Weeds: Season One Review

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Splifftastic tale of dope dealing in America's suburbs


Life is, televisually, very unfair to us Brits. When we shell out for cable TV, we get comedy shows that test the very limits of that word and an occasional one-off ‘special’ starring someone who used to be in EastEnders gussied up in period costume. Americans get The Sopranos, The Wire, Entourage, and now Weeds. Brilliant.

The latest round of evidence in the Americans’ evermore convincing ‘we’re actually much cleverer than you’ TV prosecution concerns Nancy Botwin (spotlessly played with perfect deadpan by Mary-Louise Parker), your average TV soccer mom — vertiginous heels, groomed for any social eventuality, giant pastel-coloured house — with a secret (natch). Following the death of her husband, Nancy has decided to forego the job market or emotional collapse in favour of dealing marijuana to neighbours and spacey schoolkids. If she were a Desperate Housewife she’d be the one the other Botoxed gossips would whisper about, but secretly admire.

Weeds succeeds brilliantly in withholding any kind of moral judgement on drugs. Some of the people who do drugs are good, some are bad. But it’s the person we judge, not the substance. Even Nancy’s own suppliers are a sit-com-ready snarky, loving family. Everyone in the show has their thing they need to get them through: for some it’s a whole heap o’ doobies; for bitchy neighbour Elizabeth Perkins (gloriously turning a career of being lovely instantly on its head) it’s making others feel like crap; for Nancy’s youngest son it’s causing havoc at school. Nancy hasn’t yet found hers, so lives in a permanent fog of her own grief and boredom.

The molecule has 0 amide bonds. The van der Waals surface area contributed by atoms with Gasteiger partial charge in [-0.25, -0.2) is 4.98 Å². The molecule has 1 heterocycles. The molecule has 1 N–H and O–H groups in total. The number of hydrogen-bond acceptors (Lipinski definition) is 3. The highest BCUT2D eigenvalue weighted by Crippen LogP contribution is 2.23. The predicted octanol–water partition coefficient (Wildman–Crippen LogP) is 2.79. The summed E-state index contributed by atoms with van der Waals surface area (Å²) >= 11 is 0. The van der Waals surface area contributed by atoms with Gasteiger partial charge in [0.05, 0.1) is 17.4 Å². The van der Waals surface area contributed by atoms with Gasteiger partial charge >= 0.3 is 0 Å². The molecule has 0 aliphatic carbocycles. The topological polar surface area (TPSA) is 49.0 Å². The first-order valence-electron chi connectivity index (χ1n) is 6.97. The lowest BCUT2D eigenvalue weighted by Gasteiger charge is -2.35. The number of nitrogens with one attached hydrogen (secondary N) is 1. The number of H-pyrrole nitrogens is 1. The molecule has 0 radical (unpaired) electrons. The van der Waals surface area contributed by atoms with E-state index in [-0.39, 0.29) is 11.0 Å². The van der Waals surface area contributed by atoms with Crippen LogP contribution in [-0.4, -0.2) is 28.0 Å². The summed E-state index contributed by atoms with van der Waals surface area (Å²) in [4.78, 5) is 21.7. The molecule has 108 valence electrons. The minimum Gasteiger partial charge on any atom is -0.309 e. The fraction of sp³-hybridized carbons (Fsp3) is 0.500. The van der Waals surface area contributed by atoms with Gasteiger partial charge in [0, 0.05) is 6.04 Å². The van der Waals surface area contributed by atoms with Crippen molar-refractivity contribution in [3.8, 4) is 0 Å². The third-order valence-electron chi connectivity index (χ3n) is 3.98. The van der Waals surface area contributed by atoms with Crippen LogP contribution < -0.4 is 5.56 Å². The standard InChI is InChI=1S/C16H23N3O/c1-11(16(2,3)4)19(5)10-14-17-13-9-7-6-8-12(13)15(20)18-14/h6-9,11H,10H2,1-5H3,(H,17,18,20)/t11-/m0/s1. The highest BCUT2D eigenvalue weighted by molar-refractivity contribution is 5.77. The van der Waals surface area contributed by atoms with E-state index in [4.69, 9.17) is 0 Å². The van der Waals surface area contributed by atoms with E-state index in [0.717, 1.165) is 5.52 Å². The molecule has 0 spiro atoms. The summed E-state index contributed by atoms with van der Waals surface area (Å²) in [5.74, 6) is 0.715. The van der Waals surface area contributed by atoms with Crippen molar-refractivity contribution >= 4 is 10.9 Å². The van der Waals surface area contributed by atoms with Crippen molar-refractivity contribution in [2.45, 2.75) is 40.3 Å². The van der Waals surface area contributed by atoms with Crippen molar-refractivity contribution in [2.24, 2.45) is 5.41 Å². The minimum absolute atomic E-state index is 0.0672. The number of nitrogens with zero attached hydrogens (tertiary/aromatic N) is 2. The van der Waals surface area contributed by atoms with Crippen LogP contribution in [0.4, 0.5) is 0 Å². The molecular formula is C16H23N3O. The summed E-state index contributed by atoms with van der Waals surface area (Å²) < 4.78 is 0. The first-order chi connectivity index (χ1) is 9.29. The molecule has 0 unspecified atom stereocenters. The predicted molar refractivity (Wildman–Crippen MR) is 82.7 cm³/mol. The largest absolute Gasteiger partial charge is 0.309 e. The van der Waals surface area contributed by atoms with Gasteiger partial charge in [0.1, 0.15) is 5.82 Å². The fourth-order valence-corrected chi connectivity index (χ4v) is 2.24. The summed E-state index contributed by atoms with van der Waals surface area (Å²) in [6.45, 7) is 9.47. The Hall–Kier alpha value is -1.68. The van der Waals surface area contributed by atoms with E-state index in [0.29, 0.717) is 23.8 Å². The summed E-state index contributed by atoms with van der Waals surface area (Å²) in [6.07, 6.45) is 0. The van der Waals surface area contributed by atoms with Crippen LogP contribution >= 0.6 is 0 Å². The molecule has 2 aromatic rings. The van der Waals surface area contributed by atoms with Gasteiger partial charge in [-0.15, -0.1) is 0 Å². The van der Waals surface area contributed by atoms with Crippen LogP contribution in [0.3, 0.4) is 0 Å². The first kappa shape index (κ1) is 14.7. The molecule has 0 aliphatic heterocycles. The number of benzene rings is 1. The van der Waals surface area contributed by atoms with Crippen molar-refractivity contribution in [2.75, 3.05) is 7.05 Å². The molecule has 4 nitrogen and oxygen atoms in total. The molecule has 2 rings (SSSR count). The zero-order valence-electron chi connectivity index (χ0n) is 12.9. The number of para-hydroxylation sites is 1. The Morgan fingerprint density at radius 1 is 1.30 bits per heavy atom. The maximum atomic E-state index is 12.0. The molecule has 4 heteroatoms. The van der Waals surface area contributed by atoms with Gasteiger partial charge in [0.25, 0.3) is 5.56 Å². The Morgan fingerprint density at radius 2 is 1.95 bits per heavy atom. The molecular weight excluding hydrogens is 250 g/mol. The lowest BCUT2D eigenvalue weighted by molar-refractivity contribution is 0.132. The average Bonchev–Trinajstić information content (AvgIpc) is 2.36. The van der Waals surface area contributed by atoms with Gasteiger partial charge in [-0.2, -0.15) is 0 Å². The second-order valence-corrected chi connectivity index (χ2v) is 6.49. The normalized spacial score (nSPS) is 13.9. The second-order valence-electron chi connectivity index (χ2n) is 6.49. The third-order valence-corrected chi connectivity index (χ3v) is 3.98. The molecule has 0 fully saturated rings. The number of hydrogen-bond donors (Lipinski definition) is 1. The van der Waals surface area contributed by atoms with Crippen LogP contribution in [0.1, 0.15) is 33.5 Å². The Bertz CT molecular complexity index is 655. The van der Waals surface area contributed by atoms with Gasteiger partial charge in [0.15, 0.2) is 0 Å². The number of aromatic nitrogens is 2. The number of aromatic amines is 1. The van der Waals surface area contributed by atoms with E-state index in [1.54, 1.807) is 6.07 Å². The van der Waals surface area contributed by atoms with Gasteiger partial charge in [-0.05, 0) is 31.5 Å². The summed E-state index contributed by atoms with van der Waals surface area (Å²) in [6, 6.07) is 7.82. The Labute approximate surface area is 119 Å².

Laced with the bizarre but firmly planted in reality, Weeds is about the smartest female-centric drama in years and infinitely better than any of our homegrown efforts.